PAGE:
This second half economic pessimism further indicates no signs of a significant pickup during the rest of 2016. Unlike earlier periods, the previous world-leading major growth spurts from China, Germany, Japan and India are conspicuous by their absence.
With professional traders providing much of the world’s currency action, these hedge fund operators appear to focus on the 10-year note, as the exemplar of a global economy that is expected to be dormant for the rest of 2016.
What also has come into play is the belief that the worldwide glut of industrial commodities and agricultural products may not show significant liquidation throughout the rest of the year. Although oil and natural gas prices are expected to increase over the lows of the past two years, the adequacy and even surplus of base products will keep most prices tethered to current low levels.
Coal declines as natural gas surges
While once dominant coal-generated power embraced utility operations almost exclusively, natural gas is enjoying an unprecedented surge still in its early stages.
Coal controlled two-thirds of the developed world’s utility power generation as late as the turn of the century. Crumbling under the crunch of climatological improvement in most of the developed world, use of coal to generate power is expected to be reduced to 20% by 2018. In the United States, it will remain a leftover in utility facilities that have not been updated. It still will be used in underdeveloped economies due to its cost efficiency.
While the impact of disappearing coal power generation already has bankrupted Peabody Energy, once among America’s leading coal producers, it is causing Babcock & Wilcox to drastically reduce its operations, once overwhelmingly dominated by coal.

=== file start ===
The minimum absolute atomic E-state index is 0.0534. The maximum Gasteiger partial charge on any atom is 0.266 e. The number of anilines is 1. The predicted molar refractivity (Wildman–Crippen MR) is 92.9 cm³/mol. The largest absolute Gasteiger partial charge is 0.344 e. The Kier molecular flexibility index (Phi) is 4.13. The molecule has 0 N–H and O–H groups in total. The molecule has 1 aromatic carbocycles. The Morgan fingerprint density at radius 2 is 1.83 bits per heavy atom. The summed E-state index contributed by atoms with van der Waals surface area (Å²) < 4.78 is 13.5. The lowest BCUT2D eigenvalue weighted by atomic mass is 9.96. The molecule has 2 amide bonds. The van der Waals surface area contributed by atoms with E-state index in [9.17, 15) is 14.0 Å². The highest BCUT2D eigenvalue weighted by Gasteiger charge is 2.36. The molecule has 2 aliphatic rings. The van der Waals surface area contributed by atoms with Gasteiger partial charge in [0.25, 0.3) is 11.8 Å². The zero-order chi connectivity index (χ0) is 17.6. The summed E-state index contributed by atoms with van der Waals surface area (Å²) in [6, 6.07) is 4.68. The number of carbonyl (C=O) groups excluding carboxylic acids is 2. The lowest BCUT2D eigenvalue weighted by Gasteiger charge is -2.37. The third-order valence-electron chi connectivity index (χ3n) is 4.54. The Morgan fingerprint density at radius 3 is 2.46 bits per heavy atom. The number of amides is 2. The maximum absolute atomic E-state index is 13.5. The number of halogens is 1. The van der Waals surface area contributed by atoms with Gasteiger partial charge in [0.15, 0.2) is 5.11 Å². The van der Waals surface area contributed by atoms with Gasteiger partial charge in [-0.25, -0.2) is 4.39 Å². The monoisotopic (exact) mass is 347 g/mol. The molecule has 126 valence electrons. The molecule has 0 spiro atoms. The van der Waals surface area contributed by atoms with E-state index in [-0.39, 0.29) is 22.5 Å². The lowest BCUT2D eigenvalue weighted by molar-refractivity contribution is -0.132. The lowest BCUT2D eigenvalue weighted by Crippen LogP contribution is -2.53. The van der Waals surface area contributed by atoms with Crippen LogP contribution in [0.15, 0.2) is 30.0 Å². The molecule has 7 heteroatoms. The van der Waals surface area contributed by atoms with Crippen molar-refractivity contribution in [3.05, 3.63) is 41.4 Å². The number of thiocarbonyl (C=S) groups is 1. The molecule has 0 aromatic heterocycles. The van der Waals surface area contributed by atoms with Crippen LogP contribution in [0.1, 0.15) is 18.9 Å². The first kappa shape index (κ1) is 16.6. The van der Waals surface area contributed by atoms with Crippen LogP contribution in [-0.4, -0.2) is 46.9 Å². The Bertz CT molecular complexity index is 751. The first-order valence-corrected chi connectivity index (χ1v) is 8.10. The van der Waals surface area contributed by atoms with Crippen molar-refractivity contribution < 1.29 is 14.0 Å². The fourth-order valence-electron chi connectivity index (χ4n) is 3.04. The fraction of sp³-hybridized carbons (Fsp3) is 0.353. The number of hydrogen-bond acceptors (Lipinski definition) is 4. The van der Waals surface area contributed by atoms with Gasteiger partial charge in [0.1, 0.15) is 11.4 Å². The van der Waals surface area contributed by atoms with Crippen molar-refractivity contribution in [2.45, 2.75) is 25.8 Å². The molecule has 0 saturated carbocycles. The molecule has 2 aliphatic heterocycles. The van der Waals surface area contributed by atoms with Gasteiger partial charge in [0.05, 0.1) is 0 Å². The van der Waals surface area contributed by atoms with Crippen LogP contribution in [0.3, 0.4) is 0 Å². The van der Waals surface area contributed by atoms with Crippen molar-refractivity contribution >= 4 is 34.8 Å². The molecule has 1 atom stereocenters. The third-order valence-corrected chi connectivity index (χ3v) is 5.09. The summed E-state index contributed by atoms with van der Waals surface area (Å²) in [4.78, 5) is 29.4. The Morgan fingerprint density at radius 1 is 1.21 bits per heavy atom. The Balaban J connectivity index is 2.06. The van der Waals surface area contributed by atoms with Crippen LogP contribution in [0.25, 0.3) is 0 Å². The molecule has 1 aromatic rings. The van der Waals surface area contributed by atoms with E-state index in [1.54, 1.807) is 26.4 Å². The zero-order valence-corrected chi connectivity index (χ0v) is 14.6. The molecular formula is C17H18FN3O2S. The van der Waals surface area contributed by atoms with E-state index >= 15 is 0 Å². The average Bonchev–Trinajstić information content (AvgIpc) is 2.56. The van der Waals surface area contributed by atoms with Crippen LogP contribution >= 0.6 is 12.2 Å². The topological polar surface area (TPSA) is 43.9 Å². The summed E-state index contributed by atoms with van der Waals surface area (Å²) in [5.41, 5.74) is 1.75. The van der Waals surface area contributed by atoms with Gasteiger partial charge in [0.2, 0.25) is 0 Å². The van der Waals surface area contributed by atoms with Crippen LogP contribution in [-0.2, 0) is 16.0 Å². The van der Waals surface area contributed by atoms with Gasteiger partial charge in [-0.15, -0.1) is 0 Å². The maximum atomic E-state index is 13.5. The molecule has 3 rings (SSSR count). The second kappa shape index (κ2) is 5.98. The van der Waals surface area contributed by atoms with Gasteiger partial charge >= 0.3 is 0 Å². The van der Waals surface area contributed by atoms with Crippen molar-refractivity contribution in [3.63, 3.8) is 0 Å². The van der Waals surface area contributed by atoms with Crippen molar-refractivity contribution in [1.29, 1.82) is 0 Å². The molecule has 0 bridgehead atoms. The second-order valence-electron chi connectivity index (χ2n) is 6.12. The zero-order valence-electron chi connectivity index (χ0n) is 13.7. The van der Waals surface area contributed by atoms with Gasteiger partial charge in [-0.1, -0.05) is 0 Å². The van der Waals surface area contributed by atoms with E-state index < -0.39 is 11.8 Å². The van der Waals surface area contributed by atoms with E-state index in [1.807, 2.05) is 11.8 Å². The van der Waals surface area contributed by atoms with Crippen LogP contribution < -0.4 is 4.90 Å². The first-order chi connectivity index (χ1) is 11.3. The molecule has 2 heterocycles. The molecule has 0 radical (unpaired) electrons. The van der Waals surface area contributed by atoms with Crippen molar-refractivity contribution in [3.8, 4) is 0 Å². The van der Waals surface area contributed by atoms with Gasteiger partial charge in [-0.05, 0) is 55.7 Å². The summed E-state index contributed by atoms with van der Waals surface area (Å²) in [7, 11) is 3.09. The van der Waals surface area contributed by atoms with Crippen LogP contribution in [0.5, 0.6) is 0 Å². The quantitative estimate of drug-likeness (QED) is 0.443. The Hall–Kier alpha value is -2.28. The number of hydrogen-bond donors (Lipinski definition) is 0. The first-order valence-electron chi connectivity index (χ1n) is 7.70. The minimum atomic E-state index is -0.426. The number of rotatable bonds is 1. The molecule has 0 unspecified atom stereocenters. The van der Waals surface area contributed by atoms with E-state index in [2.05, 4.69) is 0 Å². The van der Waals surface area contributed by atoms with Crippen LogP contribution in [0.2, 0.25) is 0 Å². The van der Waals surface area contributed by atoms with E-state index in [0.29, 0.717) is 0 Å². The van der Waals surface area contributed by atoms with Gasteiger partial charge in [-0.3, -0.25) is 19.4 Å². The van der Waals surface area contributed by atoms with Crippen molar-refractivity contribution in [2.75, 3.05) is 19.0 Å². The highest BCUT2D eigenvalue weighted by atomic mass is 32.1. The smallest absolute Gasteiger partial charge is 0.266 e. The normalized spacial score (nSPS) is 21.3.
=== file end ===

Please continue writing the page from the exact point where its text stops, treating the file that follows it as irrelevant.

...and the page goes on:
This unexpectedly rapid drop in coal utilization is indicated by a reduction in U.S. coal-fired equipment from its current $800 million to less than $100 million by the end of this decade, B&W CEO E. James Ferland said during a conference call with analysts. During this call, he dropped his previous estimate of 30% power generation from coal by 2018 to as low as 25% or less. Ferland shocked investors and employees alike with the massive cuts in store for B&W in the foreseeable future.
Simultaneously, the outlook for natural gas has never looked brighter. This once flared-off byproduct from oil fracking is surging in demand for utility power generation. In addition, the conversion of natural gas to liquids as input to chemical manufacturing is just beginning to flex its muscles. With prices already double what they were at the end of last year, the natural gas sector is busy developing LNG conversion facilities and shipping ports, primarily in the Gulf of Mexico area. It is already in the early process of export development, which is highly competitive with natural gas currently available from parts of the Mideast and through Russian pipelines to Central and Eastern Europe.
It’s now estimated that where natural gas was in heavy surplus not too long ago, it is due to double in demand within the next three years, both domestically and for export. U.S. prices are still the cheapest in the world.